• Flufff
    Flufff Member Posts: 67
    edited April 2019 #16

    I had mets on the spleen

    Fluff,

    I was diagnosed with Stage 3b, Grade 3 endometrioid adenocarcinoma in Nov 2014. Two months later,
    I had mets to the liver, spleen, vaginal cuff plus nodules in multiple locations. I had multiple
    mets to the spleen as well as a nodule on the spleen. I know that mets to the spleen are rare.

    All my mets were completely gone by August of 2015, and my spleen mets were some of the
    last to disappear. I did not have any surgery to remove the mets and I still have my spleen, which
    remains healthy.

    My recommendation to you is to get a blood test for ferritin (stored iron).  Iron is stored in the
    liver and spleen (and I had metastases to both these organs). All cells need iron to divide and since cancer cells
    are rapidly dividing, they use up all the excess iron they can find. I had very high ferritin levels when my cancer
    metastasized, and you could have the same issue.

    Ideal ferritin levels are between about 30-60, not what the standard blood test range shows.  Anything over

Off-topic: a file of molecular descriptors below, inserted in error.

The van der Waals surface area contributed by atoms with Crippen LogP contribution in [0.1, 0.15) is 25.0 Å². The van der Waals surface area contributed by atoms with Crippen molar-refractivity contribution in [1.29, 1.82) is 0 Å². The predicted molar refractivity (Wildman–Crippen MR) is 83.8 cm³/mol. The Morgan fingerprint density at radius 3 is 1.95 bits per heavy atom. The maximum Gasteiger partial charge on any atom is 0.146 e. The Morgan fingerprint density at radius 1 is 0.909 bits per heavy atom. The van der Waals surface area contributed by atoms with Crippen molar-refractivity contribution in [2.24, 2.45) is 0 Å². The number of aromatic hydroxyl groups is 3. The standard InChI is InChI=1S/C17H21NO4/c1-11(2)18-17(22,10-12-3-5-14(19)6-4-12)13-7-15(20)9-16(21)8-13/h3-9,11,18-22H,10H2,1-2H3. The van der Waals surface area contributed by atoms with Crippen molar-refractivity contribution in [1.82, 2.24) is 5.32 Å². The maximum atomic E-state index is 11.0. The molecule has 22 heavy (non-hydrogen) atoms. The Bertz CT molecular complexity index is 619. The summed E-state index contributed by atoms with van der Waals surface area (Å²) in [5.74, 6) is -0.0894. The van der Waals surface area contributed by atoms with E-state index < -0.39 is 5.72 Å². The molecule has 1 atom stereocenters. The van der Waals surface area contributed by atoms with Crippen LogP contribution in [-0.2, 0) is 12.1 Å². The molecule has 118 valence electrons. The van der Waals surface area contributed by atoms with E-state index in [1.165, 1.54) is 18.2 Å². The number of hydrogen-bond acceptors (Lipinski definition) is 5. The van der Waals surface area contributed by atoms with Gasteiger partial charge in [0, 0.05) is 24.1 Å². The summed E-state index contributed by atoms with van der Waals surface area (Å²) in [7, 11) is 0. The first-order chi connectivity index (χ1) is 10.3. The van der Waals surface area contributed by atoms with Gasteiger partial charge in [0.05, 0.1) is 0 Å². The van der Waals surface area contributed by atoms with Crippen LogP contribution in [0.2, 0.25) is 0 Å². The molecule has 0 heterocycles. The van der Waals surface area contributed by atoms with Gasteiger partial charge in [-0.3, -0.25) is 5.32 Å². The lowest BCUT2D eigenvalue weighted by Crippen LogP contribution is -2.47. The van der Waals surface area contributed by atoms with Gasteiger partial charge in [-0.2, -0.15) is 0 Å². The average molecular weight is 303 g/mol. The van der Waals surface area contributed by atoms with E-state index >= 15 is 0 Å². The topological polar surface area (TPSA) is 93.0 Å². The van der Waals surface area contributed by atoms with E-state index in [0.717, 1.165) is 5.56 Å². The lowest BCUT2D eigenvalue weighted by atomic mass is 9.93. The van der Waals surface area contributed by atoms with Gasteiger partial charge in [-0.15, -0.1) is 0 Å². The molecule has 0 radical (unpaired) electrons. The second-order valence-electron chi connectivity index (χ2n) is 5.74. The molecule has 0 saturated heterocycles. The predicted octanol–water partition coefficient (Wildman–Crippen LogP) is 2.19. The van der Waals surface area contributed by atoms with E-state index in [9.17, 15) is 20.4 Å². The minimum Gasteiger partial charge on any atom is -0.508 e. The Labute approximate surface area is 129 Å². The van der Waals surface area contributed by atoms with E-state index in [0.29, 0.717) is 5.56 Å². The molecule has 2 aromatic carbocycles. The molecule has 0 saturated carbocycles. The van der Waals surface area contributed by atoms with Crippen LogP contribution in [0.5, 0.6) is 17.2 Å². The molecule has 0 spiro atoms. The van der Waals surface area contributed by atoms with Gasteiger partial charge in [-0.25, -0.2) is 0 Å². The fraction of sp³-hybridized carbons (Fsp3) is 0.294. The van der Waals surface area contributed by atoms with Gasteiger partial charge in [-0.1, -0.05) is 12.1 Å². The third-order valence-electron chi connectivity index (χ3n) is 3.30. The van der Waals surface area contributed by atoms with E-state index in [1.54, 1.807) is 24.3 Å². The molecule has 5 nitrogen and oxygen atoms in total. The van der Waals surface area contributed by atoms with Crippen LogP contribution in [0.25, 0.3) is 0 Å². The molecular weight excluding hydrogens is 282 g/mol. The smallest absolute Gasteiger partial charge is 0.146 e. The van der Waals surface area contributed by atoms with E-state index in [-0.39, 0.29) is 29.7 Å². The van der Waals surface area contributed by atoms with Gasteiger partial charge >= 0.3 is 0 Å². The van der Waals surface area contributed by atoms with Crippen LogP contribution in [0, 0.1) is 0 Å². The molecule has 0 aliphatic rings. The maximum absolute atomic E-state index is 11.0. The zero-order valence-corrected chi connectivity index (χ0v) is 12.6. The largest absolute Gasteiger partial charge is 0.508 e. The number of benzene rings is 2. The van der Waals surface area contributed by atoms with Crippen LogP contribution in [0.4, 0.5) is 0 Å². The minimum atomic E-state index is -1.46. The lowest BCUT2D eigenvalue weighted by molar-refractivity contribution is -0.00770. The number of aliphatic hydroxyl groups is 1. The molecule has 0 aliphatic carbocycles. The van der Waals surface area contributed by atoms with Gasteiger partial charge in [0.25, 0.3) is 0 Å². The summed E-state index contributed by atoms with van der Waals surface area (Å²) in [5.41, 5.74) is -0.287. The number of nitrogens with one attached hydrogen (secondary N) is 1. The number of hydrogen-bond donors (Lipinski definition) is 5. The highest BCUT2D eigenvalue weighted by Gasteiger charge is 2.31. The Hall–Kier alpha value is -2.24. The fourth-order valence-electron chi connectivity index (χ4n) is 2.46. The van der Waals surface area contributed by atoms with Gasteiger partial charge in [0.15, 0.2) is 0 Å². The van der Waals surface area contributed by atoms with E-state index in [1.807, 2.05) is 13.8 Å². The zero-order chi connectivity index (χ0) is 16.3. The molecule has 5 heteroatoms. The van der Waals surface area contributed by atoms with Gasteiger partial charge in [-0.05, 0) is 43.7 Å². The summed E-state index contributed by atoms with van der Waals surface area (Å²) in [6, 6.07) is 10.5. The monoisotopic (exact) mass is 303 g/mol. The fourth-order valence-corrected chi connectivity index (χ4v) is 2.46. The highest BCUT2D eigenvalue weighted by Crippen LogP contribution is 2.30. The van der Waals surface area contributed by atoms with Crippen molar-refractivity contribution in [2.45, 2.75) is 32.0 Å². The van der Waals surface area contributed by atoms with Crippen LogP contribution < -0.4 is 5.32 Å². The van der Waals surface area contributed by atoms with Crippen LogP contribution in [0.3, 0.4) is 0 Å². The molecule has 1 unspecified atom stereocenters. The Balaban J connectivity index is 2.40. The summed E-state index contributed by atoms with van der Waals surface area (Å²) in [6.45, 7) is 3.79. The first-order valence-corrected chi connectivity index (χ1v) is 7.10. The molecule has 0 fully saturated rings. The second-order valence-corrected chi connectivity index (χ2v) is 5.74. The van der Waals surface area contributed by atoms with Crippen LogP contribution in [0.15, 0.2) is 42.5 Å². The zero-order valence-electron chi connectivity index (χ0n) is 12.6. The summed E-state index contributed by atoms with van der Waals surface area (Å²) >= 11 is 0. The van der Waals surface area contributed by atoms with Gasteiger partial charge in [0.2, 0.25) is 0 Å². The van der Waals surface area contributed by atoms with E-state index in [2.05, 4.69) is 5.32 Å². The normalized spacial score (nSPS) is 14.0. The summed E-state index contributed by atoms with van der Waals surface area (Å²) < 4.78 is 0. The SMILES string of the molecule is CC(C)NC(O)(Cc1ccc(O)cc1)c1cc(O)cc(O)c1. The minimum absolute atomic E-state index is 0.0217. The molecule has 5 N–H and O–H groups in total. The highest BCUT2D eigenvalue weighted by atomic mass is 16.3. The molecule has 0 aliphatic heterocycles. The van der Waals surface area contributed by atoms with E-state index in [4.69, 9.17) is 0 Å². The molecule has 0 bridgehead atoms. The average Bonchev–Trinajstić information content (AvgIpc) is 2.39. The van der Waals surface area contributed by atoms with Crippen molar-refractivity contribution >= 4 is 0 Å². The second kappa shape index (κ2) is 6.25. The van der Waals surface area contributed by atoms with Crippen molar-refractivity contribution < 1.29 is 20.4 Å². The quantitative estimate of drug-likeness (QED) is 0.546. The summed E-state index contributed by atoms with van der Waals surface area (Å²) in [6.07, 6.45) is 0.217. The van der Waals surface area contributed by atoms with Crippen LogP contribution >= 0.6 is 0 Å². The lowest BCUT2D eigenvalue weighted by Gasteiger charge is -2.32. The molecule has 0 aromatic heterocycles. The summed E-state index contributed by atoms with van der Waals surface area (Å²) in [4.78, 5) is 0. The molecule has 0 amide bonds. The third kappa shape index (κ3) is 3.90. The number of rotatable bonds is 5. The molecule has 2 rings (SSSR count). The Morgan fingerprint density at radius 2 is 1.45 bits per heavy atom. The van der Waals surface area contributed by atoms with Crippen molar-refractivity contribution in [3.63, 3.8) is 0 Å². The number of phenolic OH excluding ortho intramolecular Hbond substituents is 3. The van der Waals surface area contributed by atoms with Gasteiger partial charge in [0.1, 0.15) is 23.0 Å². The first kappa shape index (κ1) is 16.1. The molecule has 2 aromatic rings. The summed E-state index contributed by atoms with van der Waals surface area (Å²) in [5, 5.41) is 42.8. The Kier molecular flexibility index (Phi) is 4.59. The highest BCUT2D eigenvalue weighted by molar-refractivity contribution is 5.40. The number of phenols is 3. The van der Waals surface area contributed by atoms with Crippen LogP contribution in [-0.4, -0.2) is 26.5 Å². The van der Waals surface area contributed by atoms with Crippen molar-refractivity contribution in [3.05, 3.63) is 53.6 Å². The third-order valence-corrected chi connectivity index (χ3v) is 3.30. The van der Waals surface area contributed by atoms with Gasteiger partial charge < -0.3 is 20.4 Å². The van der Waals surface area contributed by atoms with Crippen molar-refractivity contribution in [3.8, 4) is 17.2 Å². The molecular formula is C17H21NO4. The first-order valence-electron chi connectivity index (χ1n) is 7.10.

100 needs to be addressed. It wasn't until my ferritin level was under 100 that the spleen mets disappeared.
    When the last of the spleen mets disappeared, my ferritin was down to 93, a normal range. It was 334 during
    the height of my metastasis.  I believe my high iron levels were the key reason my cancer metastasized to the spleen,
    along with the liver.

    Besides chemo, 6 infusions of Taxol/Carbo,I also used metformin and was taking many supplements,
    2 of which are known to chelate (remove) iron- curcumin and artemisinin.

    Chemo does not lower high iron levels so I suggest you get a ferritin blood test as as soon as possible
    to at least rule this out as the cause of your spleen mets.

    I've remained in complete remission since Aug 2015.

    Takingcontrol58

     

     

     

     

    Thank you so much

    Thank you takingcontrol58

    I will check my latest blood work as i am not sure they checked this. I seem to remember having a low iron counts, but not sure. 

    Did you have any symptoms from your mets in the spleen?